Prostate Specific Antigen (P.S.A.) Explanation
What Is PSA and How Do We Measure It?
PSA stands for Prostate Specific Antigen and is a blood test that is used to screen for the presence of prostate cancer. More accurately, the PSA is found in the blood's serum, which is the fluid that the red blood cells and white blood cells travel.
Antigen is a medical or biological term for a substance that stimulates the body to make antibodies.
Prostate is the gland sitting between the urinary bladder and the urethra (the urinary channel that runs through the penis). The prostate's function is to make seminal fluid or semen that is ejaculated during intercourse. Note that sperm is made in the testicles which is only a small fraction of the seminal fluid.
Prostate Specific Antigen is, therefore, a protein found in the serum that is unique or specific for the prostate. No other tissue, in or out of the body can make Prostate Specific Antigen. The PSA levels can be measured in an individual's serum and with this information we are able to screen for prostate cancer.
What Causes the PSA to Rise?
PSA is only present in men. PSA is present in all normal prostate tissue. The normal prostate cell holds onto most of the PSA and lets very little leak into the blood stream. The small amount that leaks out is the PSA that is measured by the blood test. Prostate cancer cells actually have less PSA in each cell, but the cancer cell tends to leak more PSA into the blood stream, hence the reason for measuring the PSA levels. Knowing this fact, we have come up with a range of expected values in patients with normal prostate glands. We believe that the PSA value should be less the 4.0. This number is somewhat arbitrary but reflects our feelings that most men (95% or so) with normal prostate glands have a PSA value of 4.0 or less. The catch is the word "normal." Any condition that affects the prostate can make the PSA rise. Any type of inflammation of the prostate (prostatitis) can cause the PSA to rise. Most men with prostatitis have no symptoms, but the PSA leaks out the cells and causes the blood PSA level to be higher than normal. Even a simple rectal exam can cause the PSA to rise somewhat. What this means is that PSA is NOT a cancer measurement, and that an elevated PSA does NOT mean you have cancer. The only test that will determine the presence of cancer is a biopsy of the prostate.
What Do We Do With an Elevated PSA Level?
FIRST TIME MEASUREMENT OF PSA (Note: This assumes that the rectal examination found no suspicious nodules or hardness within the gland. Even if ones' PSA level is unmeasurable, a suspicious nodule must be evaluated.)
PSA of 4 or less
If your PSA level has been measured for the first time and is less thar 4, we recommend repeating the test on a yearly basis.
PSA between 4 and 10
If your PSA is greater than 4 but less than 10, we recommend a diagnostic ultrasound of your prostate. If the ultrasound shows no suspicious areas, then nothing rther is done. A repeat PSA should be drawn in 4-6 months or no later thar one year. If the ultrasound shows a suspicious area, then biopsy of the area needs to be done (usually at the time of ultrasound, if you have been prepared with artibiotics).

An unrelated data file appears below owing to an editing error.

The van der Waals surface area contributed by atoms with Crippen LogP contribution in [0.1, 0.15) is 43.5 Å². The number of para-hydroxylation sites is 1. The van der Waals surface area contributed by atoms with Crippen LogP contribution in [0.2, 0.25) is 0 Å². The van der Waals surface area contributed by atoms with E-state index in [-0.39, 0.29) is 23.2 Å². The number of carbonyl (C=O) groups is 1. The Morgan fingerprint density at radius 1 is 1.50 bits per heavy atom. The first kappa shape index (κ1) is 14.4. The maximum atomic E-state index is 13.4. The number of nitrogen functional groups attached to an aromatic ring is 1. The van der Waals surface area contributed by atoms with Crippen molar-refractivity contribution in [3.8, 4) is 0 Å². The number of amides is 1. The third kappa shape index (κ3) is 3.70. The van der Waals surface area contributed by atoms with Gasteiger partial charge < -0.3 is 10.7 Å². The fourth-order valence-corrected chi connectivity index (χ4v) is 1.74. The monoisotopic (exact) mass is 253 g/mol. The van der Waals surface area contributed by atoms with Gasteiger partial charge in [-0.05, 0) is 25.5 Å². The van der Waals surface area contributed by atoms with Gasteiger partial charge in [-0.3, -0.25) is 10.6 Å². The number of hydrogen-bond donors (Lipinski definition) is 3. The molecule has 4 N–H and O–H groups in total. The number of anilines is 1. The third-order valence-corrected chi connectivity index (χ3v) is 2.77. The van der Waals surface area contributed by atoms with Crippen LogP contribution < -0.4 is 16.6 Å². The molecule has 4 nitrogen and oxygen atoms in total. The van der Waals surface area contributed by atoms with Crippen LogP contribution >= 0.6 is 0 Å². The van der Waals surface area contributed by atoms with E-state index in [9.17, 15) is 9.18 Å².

PSA greater than 10
If your PSA is greater thar 10, we recommend a diagnostic ultrasound of your prostate with biopsies of the prostate simultaneously. If the ultrasound shows no suspicious areas, then random biopsies of the prostate are taken. If the ultrasound shows suspicious areas, then biopsy of the areas, along with random biopsies needs to be done
IF YOU'VE HAVE PREVIOUS MEASUREMENTS OF PSA
(Note: This assumes that the rectal examination found no suspicious nodules or hardness within the gland. Even if ones PSA level is unmeasurable, a suspicious nodule must be evaluated.)
When we have the luxury of previous PSA values, we look at numbers a little bit differently. The PSA level will almost always rise in the face of a cancer that is growing. Any PSA level that is rising is suspicious. As mentioned earlier, the high PSA level may NOT mean that cancer is present. In those cases, we hope to see stable PSA levels. For example, a stable PSA of 15 over a three year period (15,15,15) is probably at less risk than a PSA of 2,3,4 over the same time frame. The second patient's rising levels suggest growth and has to be considered suspicious for cancer. If the first patient with repeating 15 values had a negative biopsy when first discovered, then there is no need to repeat the biopsies. If his levels jumped to 20 or 25 for no apparent reason, then repeat ultrasound and biopsies would be indicated. Recent studies suggest that a 20% rise in PSA in one year should prompt a closer look and possibly an ultrasound and biopsy.
At this time, no formal recommendation of PSA follow-up has been declared by the major American medical institutions. However, we feel that a yearly PSA along with a rectal examination of the prostate should be done. We also believe that a yearly urinalysis should be done. Although not usually a screening test for prostate cancer, many other urinary tract and medical problems can be picked up before causing trouble. Given a normal, and unrising PSA, we firmly believe that routine ultrasound of the prostate is not indicated.